What You Should be Discussing with Your Accountant Each Quarter
A business accountant’s value is not in just filing your taxes each year. Their greatest value is in tax planning and helping you to legally pay the smallest tax bill possible each year. Many of the decisions you make in business involve income, expenses, and taxes, and planning in advance can mean a lower tax bill.
Meeting with your accountant each quarter may seem like overkill to some small business owners, but there are valid reasons to do so that can put more money into your pocket at tax time.
Are your quarterly payments accurate and sufficient?
Most small business owners pay quarterly estimated tax payments based on estimated taxable income and the previous year’s tax bill. If the current year’s income and expenses change significantly, it is possible that an adjustment should be made to the quarterly payments. This could mean paying more or paying less, but can help to avoid surprises at tax time or penalties and interest.
Get current information on tax law changes.
One thing you can count on when it comes to government and taxes is that changes happen. They could be immediate, but often changes are announced in advance. If announced coming changes affect your business and tax bill, discussing them with your accountant when they’re first announced gives you time to make adjustments in your spending or other areas that can save tax dollars or avoid surprises at tax time. At this quarterly meeting, you can work out a plan if needed for adjustments to avoid tax surprises or penalties.
Discuss possible or planned business operations changes.
Small business operations involve constant decisions involving employees, staffing, purchases, products/services changes, overhead expenses, and more. Perhaps you are thinking of hiring or shrinking staff. You may be considering changes in insurance coverages or other overhead items. The quarterly meeting with your accountant gives you the opportunity to discuss them in the context of your tax bill.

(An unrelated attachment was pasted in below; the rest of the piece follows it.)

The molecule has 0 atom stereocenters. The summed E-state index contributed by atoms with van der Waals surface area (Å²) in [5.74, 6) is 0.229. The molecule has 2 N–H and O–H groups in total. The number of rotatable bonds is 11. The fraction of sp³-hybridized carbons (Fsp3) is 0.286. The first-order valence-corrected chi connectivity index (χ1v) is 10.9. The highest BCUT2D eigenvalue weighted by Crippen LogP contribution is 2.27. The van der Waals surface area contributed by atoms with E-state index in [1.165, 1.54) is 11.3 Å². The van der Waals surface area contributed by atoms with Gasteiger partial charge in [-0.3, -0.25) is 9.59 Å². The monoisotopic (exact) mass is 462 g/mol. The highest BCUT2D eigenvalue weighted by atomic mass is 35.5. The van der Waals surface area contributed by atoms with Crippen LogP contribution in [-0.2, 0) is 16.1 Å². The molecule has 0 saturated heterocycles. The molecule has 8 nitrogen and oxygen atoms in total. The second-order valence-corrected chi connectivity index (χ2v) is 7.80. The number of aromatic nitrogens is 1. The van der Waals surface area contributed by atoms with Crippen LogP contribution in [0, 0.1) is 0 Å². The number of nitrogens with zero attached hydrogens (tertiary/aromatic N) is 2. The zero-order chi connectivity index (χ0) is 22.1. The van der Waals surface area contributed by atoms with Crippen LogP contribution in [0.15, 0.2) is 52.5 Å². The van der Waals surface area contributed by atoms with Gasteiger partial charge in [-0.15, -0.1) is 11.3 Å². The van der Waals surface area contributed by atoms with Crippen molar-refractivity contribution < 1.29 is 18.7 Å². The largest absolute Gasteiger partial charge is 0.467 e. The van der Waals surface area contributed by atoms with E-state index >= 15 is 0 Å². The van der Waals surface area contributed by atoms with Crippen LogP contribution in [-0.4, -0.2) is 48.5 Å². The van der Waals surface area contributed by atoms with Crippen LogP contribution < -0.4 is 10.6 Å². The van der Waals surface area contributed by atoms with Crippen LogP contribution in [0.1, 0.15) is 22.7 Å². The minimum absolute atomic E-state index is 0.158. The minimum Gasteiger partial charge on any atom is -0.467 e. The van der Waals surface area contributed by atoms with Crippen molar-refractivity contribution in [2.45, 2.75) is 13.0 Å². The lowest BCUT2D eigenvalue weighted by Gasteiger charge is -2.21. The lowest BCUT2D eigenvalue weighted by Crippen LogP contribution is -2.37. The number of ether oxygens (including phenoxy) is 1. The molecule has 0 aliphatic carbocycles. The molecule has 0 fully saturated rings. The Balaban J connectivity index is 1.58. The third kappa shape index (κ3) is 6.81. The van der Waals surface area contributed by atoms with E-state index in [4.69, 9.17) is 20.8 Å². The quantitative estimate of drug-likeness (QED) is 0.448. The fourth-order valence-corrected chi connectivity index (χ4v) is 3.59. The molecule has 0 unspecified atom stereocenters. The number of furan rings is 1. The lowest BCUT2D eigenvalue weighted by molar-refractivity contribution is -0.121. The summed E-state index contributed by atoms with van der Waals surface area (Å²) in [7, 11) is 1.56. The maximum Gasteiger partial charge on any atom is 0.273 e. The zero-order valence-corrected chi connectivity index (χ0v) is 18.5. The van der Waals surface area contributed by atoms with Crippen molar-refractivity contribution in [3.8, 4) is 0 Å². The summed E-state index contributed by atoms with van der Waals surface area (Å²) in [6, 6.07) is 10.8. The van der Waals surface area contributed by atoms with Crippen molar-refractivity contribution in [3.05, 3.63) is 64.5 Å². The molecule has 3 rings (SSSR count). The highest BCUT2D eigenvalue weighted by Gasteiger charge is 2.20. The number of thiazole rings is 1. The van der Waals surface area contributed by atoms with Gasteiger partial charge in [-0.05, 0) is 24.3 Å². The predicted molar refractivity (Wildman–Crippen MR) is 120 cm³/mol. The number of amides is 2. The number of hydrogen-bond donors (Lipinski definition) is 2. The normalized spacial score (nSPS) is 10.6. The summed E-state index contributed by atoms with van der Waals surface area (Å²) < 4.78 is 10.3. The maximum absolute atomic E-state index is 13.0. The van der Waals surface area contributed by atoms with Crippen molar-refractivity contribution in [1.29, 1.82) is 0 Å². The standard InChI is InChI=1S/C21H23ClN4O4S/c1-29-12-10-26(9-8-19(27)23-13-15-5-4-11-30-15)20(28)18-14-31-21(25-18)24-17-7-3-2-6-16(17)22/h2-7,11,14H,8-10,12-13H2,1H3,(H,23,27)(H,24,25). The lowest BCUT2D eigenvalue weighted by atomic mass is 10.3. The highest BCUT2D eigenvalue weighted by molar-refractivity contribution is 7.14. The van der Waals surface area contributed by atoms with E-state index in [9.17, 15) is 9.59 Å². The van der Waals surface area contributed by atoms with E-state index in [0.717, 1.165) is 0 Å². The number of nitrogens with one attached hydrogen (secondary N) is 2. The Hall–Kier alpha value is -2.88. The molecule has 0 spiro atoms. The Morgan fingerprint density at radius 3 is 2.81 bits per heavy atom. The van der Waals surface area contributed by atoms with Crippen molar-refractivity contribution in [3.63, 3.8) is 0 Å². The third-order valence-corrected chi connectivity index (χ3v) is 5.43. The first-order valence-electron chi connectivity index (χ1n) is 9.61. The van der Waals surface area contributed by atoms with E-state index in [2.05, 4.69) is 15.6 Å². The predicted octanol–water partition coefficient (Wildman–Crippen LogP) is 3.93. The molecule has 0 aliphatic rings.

Discuss large expenses involving depreciation.
Depreciation is a deduction that can be managed for maximum tax savings or cash flow reasons. If you are considering the purchase of real estate, vehicles, production, or business equipment, discussing the timing and method of depreciation with your accountant will assure that you are timing the purchase well and depreciating the asset properly.
Check your bookkeeping and recording procedures.
The quarterly meeting provides an opportunity to check your processes with the accountant. Are you recording expenses properly? Will your records, especially related to high risk audit items like home office or vehicle expenses stand up to an audit? This is a validation of the old saying that “an ounce of prevention is worth a pound of cure.”
Do some long-range planning for growth.
You want to grow your business, increase profits, and possibly expand facilities in the future. Throwing out these ideas at the meeting with your accountant can help you to plan for how to fund growth, when to make changes, and how to document them for tax purposes.
The bottom line is that you are making decisions almost daily that can impact the health of your business, income, expenses, and your tax bill. You know your business, and your accountant knows theirs. Meet with your accountant quarterly to take advantage of their expertise.